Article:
R. Moore, ‘Stop this Monument Mania’, Evening Standard, 27 September 2005.
F. Driver and D. Gilbert, ‘Imperial Cities: Overlapping Territories, Intertwined Histories’, in F. Driver and D. Gilbert (eds) Imperial Cities: Landscape, Display and Identity ( Manchester and New York: Manchester University Press, 1999 ), pp. 1–3.
P. Nora, ‘Between Memory and History: Les Lieux de Mémoire’, in G. Fabre and R. O’Meally (eds) History and Memory in African American Culture ( Oxford: Oxford University Press, 1994 ), pp. 284–300.
S. J. Morgan, ‘My Father’s Photographs: The Visual as Public History’, in H. Kean, P. Martin and S. J. Morgan (eds) Seeing History: Public History in Britain Now ( London: Francis Boutle, 2000 ), pp. 22–3.
J. Siblon, ‘A Mistaken Case of Identity’, History Workshop Journal, 52 (2001) 253–60.
P. K. Gilbert (ed.) Imagined Londons ( Albany: State University of New York Press, 2002 ), p. 2.
R. Samuel, Theatres of Memory: Past and Present in Contemporary Culture, vol 1 (London: Verso, 1994 ), p. 4.
See N. Myers, Reconstructing the Black Past: Blacks in Britain 1780–1830 ( London: Frank Cass, 1996 ), pp. 7–8.
P. Gilroy, The Black Atlantic: Modernity and Double Consciousness ( London: Verso, 1993 ), p. 15.
A. Tyrrell and J. Walvin, ‘Whose History Is It? Memorialising Britain’s Involvement in Slavery’, in P. A. Pickering and A. Tyrrell with M. T. Davis, N. Mansfield and J. Walvin, Contested Sites: Commemoration, Memorial and Popular Politics in Nineteenth-century Britain ( Aldershot: Ashgate, 2004 ), p. 162.
R. Mace, Trafalgar Square: Emblem of Empire, 2nd edn ( London: Lawrence and Wishart Ltd, 2005 ), p. 12.
C. Spence, ‘Seeing Some Black in the Union Jack’, History Today, 52: 10 (2002) 30–7.
J. Marsh, ‘The Black Presence in British Art 1800–1900’, in J. Marsh (ed.) Black Victorians: Black People in British Art 1800–1900 ( Aldershot: Lund Humphries, 2005 ), p. 18.
G. Courtauld, The Pocket Book of Patriotism ( London: Halstead Books Ltd, 2004 ).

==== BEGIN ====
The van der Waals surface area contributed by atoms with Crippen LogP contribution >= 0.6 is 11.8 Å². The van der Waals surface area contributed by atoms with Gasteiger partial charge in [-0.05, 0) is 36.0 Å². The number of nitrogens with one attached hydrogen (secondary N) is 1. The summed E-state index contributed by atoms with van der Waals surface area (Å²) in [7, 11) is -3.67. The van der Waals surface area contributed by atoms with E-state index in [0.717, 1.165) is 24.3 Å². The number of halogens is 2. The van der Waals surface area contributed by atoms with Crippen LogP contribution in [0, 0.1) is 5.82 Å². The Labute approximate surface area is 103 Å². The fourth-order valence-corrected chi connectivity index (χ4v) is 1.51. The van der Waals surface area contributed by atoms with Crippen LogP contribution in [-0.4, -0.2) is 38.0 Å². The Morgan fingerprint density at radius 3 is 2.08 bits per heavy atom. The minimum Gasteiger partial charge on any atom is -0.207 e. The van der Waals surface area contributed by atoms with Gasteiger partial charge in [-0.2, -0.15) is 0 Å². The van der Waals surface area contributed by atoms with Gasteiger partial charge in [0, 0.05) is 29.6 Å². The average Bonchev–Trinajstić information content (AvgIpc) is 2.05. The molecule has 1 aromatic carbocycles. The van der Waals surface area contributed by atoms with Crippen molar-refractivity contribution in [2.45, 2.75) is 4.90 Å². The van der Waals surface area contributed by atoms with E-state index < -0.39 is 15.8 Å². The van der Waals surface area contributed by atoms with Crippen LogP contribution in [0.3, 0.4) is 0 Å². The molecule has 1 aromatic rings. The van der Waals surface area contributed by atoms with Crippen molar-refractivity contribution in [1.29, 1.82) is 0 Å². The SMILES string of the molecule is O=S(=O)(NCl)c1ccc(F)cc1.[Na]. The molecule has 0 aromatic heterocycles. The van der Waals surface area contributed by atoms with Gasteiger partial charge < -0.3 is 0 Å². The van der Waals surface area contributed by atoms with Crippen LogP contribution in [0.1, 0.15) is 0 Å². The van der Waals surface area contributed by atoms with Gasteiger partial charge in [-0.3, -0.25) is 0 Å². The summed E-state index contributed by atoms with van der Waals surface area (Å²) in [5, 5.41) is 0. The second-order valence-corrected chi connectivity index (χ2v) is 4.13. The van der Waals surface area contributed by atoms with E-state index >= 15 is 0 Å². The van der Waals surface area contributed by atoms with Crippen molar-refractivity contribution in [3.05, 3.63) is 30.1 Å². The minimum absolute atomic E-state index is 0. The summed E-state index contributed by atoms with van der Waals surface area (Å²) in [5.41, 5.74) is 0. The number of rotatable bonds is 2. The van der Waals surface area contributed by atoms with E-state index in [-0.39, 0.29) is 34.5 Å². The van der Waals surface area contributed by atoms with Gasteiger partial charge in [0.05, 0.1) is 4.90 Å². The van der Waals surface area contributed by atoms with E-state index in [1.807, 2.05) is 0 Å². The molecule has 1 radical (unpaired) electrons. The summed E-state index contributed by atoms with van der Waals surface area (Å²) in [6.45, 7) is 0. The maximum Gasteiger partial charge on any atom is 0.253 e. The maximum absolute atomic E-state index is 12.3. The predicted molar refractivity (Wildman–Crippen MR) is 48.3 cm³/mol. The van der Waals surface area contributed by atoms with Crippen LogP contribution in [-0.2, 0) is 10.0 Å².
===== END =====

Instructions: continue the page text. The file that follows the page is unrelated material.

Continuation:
J. R. Oldfield, ‘Chords of Freedom’: Commemoration, Ritual and British Transatlantic Slavery ( Manchester: Manchester University Press, 2007 ), p. 56.
S. Hall, quoted in T. Hunt, ‘Whose History Is It Anyway?’, History Today, (October 2006) 28–30.
Y. Alibhai-Brown, Who Do We Think We Are? Imagining the New Britain ( London: Penguin Books, 2001 ), pp. 184–5.
R. Drayton, ‘The Wealth of the West was Built on Africa’s Exploitation’, The Guardian, 20 August 2005.
D. Knight, Gentlemen of Fortune: The Men who Made their Fortunes in Britain’s Slave Colonies ( London: Frederick Muller Limited, 1978 ), p. 52
M. Dresser, ‘Set in Stone? Statues and Slavery in London’, History Workshop Journal, 64 (2007) 174.
Samuel, Theatres of Memory, p x; M Dresser, ‘Set in Stone? Statues and Slavery in London’, History Workshop Journal, 64 (2007) 175–86.
M. Wood, Blind Memory: Visual Representations of Slavery in England and America 1780–1865 ( Manchester: Manchester University Press, 2000 ), p. 7.
T. Hunt, ‘Easy on the Euphoria’, The Guardian, 25 March 2006.
S. Walker, ‘Black Cultural Museums in Britain: What Questions do they Answer?’, in E. Hooper-Greenhill, Cultural Diversity: Developing Museum Audiences in Britain ( London: Leicester University Press, 1997 ), p. 36.
See P. Edwards and D. Dabydeen (eds) Black Writers in Britain 1760–1890: An Anthology ( Edinburgh: Edinburgh University Press, 1991 ).
I. Sancho, Letters Of The Late Ignatius Sancho, An African, first published 1782 ( London: Penguin Books Reprint, 1998 )
O. Equiano, The Interesting Narrative and Other Writings, first published 1772 ( London: Penguin Books Reprint, 1995 )
O. Cugoano, Thoughts and Sentiments on the Evil and Wicked Traffic of the Slavery and Commerce of the Human Species, etc.’, first published London, 1787 ( New York: Penguin Classics, 1999 ).
M. Sherwood, After Abolition: Britain and the Slave Trade since 1807 ( London: I. B. Tauris & Co. Ltd, 2007 ), p. 10.
N. Robins, Loot: In Search of the East India Company,http://www.opendemocracy.net/, accessed 22 January 2003
N. Robins, The Corporation that Changed the World: How the East India Company Shaped the Modern Multinational ( Ann Arbor MI: Pluto Press, 2006 ).
J. Schneer, ‘Anti Imperial London: The Pan-African Conference of 1900’, in Driver and Gilbert, Imperial Cities pp. 254–67.
C. Higgins, ‘Historic Portrait of Crimean War Nurse Unveiled’, Guardian, 11 January 2005;http://www.npg.org.uk/live/prelseacole.asp.
D. Massey, ‘Places and Their Pasts’, History Workshop Journal, 39 (1995) 186.
D. Walkowitz and L. M. Knauer (eds) Memory and the Impact of Political Transformation in Public Space ( Durham: Duke University Press, 2004 ), p. 2.
A. Rice, Radical Narratives of the Black Atlantic ( London and New York: Continuum, 2003 ), p. 213.
K. Hodgkin and S. Radstone, Contested Pasts: the Politics of Memory ( London: Routledge, 2003 ), p. 14.